Behind Egan, her teammate Susan Dunklee also had drawn a spot in the first start group starting early in bib 2, and remained clean in the prone stage as well. But in her second shooting she incurred two penalty laps, and ultimately ended her race day finishing in 45th place (+1:50.4, 0+2). The third U.S. starter, Joanne Reid, finished 57th with two penalties (+2:06.8, 1+1).
“Our whole women’s team did excellent training and it is paying off: last year at World Cup 1, zero American women qualified for the pursuit, whereas all three of us did today,” Egan commented.
She also credited their revamped coaching staff around which centers around Armin Auchentaller. Auchentaller spent the last few seasons coaching the Swiss women’s team.
“And it’s worth noting that with Susan’s 11th place in the Individual, we’ve now had two women go in the top-15 already in the first two races of the year (which is likely a first for US Biathlon). We are proud of ourselves and motivated to keep climbing. As usual, our ski service team is on fire. Tomorrow we’ll go for it again in the pursuit!”
For Biathlon Canada it was a difficult day on the shooting range overall, with Megan Tandy posting the best result in 73rd place (+2:46.6, 0+2). Her teammates Rosanna Crawford finished 77th with four penalties (+2:52.1, 2+2), Nadia Moser was 88th (+3:42.1, 2+2) and Megan Bankes was 99th (+4:39.6, 1+4). All missed qualifying for the pursuit on Sunday.
About a minute ahead of Egan, the race was won by Finland’s Kaisa Mäkäräinen in a time of 20:08.1 minutes, with no penalties.
“I enjoyed today,” last season’s Overall World Cup winner Mäkäräinen commented in the press conference. “I really tried to be confident. … Of course it gives you a lot more energy when you shoot clean. I know if I shoot clean that I can fight for the top positions. … But I still had to work hard and had a good last loop.”
In the finish she was 14.8 seconds ahead of Italy’s Dorothea Wierer, who also had no miss and recorded the fastest shooting time on the range on Saturday, but couldn’t match her Finnish rival on the course. Hitting all targets as well, Justine Braisaz of France finished third (+42.1, just two days after ending the individual race only in 82nd place with seven penalties. That’s the ups and downs of biathlon. Also shooting clean and just off the podium was Braisaz’s teammate Julia Simon in fourth place (+44.6), for her first top-ten result in a World Cup. Wierer’s teammate Lisa Vittozzi was fifth with one penalty (+46.9, 0+1).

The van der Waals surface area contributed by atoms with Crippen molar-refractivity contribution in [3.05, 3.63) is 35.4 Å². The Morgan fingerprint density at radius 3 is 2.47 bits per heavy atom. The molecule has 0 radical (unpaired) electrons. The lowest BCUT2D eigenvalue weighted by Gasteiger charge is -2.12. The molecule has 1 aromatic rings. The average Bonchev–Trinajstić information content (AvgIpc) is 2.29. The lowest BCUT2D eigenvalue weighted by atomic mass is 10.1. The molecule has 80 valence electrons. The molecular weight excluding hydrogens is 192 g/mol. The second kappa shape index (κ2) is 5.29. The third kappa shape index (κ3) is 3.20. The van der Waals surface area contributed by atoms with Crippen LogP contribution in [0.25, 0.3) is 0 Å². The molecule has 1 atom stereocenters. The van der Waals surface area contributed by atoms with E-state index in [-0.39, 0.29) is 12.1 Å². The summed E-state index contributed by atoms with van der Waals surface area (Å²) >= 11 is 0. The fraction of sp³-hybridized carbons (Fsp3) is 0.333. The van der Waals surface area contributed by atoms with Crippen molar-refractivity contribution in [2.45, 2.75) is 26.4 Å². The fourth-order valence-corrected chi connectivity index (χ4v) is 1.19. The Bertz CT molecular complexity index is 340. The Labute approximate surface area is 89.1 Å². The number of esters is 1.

Sovereign Lake Noram/SuperTour, Vernon, BC
North American racing resumed with free technique sprints at Sovereign Lake. The first weekend of the NorAm series was also the second weekend in the SuperTour.
SMS’s first year senior Julia Kern continued her strong start to the season, winning the qualifier and the A final and looking dominant throughout. National team member Dahria Beatty kicked off her season with a crash in the qualifier, but got up to finish 7th. Dartmouth and AWCA’s Laura Jortberg was in third, followed by national team member Maya MacIsaac-Jones. APU’s Hannah Halvorsen was fifth and Stratton Mountain School’s (SMS) Erika Flowers trailed in last after breaking a pole on the final downhill corner.
On the men’s side, Andy Newell (SMS) continued the American domination, winning the qualifier in 2:15.180, 4.050 seconds ahead of APU’s Logan Hanneman, before winning all of his heats comfortably. Antoine Briand represented for Canada and the Centre National d’Entrainment Pierre Harvey (CNEPH), placing second to Newell in every heat. Ben Saxton (SMS) completed the podium, edging out APU’s Logan Hanneman in a four way battle for third. Antoine Cyr (CNST) and Ben Lustgarten (Craftsbury Green Racing) trailed in two ski lengths behind.
“It was a cascade of issues,” jury member Dave Dyer told FasterSkier.
The short, short version is that the timing system has a number of redundant systems to detect errors. While the timing team was working on an unrelated issue, two athletes tied exactly. There are two sets of results zone4: the provisional (timed to 1/1000ths of a second) and the official (timed to 1/100th of a second). The bib list was generated from one list and the zone4 live timing database was populated from the other, with the two skiers who were tied shown in different order. From this point on, all the backup systems indicated errors and everything had to be hand checked. The results were right, the right athletes advanced, but live timing was switched off and delays ensued.
Full details and video interviews will be in Monday’s event wrap-up.
The women’s A final.
The men’s A final.